In 1966, the Jaguar importer for Northern Italy, Giorgio Tarchini, commissioned the legendary Carrozzeria Bertone to build a five-seater coupé based on the Jaguar 420 saloon, which was displayed on their stand during the 1966 Geneva Motor Show. At this time, Bertone had just parted company with its chief stylist, Giorgetto Giugiaro, who had moved to Carrozzeria Ghia to head its design centre. Giugiaro was replaced by Marcello Gandini, the man who would be responsible for such classics as the Miura, Jarama, Espada and Urraco for Lamborghini, not to mention the Alfa Romeo Montreal, Maserati Khamsin and Lancia Stratos. The 'FT' Jaguar would have been one of his first designs for Bertone.
The car was intended to honour the importing firm's founder, Ferruccio Tarchini, hence the 'FT' in the name. Initially it was planned to distribute this limited edition model through the Jaguar sales organisation in Italy and abroad, but in the end production was limited to just the prototype show car and one other, which was sold by Bonhams at its Paris sale in February 2012.
Predating the landmark XJ6 of 1968, this very handsome coupé has that familial Jaguar look, with a Mk10-style radiator grille and a very luxurious interior. This particular car is based on the Jaguar 420 platform and was supplied in 'CKD' (Completely Knocked Down) form, to be assembled in Italy with Bertone bodywork. Launched in 1966, the 420 was the final incarnation of Jaguar's amazingly successful medium-sized saloon line that had commenced way back in 1955 with the Mark 1. The newcomer was, in fact, a face-lifted S-Type, the latter's Mark 2-style front end having been replaced by one reminiscent of the Mark X. A development of the hugely successful Mark 2, the S-Type/420 differed mechanically by virtue of its independent rear suspension. The latter had originated in the E-Type sports car and was first seen in saloon form on the Mark X. The 4.2-litre XK six-cylinder engine was standard on the 420, which incorporated other improvements such as alternator electrics, a limited-slip differential and dual-circuit brakes.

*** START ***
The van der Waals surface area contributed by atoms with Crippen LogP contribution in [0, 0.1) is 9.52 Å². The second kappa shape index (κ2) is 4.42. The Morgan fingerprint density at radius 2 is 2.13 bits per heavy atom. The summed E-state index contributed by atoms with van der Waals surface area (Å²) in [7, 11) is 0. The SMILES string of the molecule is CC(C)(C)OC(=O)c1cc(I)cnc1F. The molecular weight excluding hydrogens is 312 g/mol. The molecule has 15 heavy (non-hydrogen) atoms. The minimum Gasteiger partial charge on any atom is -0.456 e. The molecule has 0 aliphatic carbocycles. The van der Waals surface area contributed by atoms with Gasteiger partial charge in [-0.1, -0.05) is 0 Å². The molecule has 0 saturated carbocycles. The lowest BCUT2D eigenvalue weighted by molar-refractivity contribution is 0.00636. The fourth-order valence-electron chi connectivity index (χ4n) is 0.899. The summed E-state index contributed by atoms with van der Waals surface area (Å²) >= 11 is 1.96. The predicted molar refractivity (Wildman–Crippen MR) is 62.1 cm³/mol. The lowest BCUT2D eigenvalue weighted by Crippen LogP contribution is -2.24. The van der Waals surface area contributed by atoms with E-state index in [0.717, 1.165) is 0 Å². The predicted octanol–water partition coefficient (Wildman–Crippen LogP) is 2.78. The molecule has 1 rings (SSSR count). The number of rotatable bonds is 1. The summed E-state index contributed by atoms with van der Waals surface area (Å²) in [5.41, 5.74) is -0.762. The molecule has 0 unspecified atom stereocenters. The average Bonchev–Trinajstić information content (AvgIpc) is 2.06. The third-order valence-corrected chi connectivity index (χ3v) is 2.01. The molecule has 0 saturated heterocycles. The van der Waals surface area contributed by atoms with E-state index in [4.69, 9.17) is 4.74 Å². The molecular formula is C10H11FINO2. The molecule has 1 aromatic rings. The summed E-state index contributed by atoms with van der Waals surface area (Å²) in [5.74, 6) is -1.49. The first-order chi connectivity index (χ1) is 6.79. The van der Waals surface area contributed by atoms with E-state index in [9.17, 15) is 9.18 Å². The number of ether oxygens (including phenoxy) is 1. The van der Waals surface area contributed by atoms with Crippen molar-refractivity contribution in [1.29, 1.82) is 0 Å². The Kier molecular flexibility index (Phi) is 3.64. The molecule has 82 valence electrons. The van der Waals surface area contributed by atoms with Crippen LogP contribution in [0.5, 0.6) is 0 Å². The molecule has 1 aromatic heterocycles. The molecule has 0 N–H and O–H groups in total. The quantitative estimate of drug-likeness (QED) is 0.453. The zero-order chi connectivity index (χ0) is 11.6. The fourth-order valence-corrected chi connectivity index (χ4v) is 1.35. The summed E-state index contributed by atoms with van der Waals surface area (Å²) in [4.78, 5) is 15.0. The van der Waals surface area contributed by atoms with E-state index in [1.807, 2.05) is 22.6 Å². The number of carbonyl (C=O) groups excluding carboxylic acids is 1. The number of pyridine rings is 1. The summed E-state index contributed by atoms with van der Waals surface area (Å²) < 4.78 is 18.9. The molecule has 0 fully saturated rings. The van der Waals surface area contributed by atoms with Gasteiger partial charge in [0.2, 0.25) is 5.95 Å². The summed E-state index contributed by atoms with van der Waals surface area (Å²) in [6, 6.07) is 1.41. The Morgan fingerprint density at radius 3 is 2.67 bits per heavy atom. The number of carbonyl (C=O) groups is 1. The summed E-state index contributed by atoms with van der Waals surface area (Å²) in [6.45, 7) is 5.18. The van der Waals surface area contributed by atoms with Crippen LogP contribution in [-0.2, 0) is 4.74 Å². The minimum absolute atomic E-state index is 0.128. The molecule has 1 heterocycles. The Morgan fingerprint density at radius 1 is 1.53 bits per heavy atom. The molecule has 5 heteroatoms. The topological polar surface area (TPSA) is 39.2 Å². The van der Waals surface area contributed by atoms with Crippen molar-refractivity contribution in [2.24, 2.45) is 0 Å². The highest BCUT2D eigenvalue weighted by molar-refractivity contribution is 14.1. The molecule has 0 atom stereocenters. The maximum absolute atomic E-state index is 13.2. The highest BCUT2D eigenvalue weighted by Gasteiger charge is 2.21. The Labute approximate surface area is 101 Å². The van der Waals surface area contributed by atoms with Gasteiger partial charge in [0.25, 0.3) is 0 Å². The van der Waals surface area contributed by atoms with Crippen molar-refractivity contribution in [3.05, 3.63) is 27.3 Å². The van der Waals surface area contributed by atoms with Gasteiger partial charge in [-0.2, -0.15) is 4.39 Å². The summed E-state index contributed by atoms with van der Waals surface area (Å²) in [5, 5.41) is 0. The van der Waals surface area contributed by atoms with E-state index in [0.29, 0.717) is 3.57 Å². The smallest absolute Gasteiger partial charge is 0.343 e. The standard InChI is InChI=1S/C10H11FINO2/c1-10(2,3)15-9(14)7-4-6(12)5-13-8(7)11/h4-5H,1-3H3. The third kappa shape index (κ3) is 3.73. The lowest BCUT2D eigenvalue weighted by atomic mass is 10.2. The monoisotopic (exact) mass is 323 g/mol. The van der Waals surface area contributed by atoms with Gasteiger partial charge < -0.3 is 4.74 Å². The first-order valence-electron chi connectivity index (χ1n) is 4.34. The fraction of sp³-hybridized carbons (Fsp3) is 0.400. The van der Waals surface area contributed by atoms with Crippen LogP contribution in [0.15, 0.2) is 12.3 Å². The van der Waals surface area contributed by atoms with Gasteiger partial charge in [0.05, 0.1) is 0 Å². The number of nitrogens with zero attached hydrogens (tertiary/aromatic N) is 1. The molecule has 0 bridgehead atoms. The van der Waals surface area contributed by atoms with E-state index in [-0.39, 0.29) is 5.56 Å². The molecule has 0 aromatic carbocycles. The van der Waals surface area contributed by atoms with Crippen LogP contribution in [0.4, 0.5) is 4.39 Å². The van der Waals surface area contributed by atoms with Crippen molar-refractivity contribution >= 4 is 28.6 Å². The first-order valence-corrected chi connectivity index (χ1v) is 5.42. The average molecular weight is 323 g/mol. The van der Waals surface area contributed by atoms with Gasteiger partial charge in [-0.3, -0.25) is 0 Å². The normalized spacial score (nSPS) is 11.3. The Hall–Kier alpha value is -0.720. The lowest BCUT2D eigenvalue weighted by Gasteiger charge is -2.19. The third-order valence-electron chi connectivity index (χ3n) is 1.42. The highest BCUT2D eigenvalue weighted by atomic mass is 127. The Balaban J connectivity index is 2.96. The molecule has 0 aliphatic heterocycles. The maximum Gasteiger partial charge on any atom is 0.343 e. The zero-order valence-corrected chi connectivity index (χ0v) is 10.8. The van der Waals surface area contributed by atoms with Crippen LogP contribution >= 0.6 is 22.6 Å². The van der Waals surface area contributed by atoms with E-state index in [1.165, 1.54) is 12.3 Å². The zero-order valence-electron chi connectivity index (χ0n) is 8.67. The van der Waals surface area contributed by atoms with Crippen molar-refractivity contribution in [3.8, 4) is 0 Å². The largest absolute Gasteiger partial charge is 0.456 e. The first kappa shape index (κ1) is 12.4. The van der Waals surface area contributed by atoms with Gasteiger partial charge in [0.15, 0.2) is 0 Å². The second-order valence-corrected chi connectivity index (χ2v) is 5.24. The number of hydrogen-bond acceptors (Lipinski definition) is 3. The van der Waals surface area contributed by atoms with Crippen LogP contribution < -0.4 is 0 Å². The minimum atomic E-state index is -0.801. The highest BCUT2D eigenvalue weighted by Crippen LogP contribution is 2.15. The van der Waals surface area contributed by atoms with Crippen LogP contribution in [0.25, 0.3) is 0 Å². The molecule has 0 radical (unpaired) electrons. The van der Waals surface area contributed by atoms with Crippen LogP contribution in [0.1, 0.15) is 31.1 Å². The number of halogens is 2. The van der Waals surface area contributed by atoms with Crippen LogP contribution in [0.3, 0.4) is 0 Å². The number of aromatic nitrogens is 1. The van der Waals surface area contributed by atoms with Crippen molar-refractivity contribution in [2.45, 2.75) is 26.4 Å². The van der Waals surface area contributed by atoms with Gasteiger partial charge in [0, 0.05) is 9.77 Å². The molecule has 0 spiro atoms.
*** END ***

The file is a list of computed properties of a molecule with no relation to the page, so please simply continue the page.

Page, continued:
First registered in Italy in 1969, this left-hand drive Bertone prototype is presented in un-restored condition complete with its original tan leather interior and dark blue metallic paintwork. Other noteworthy features include a 'Frigette' air conditioning unit, electric windows and the four-speed/overdrive gearbox. Last used approximately eight years ago, the car has belonged to the Tarchini family from new and is sold on behalf of Giorgio Tarchini's son. The vendor informs us that the engine currently does not start, but it does turn over. Once restored to its former glory this rare coachbuilt Jaguar will surely be enthusiastically welcomed at the most prestigious of concours d'élégances worldwide. The car is offered with its original Italian libretto, copies of period newspaper clippings and copies of invitations to its presentation at the 1966 Geneva Motor Show.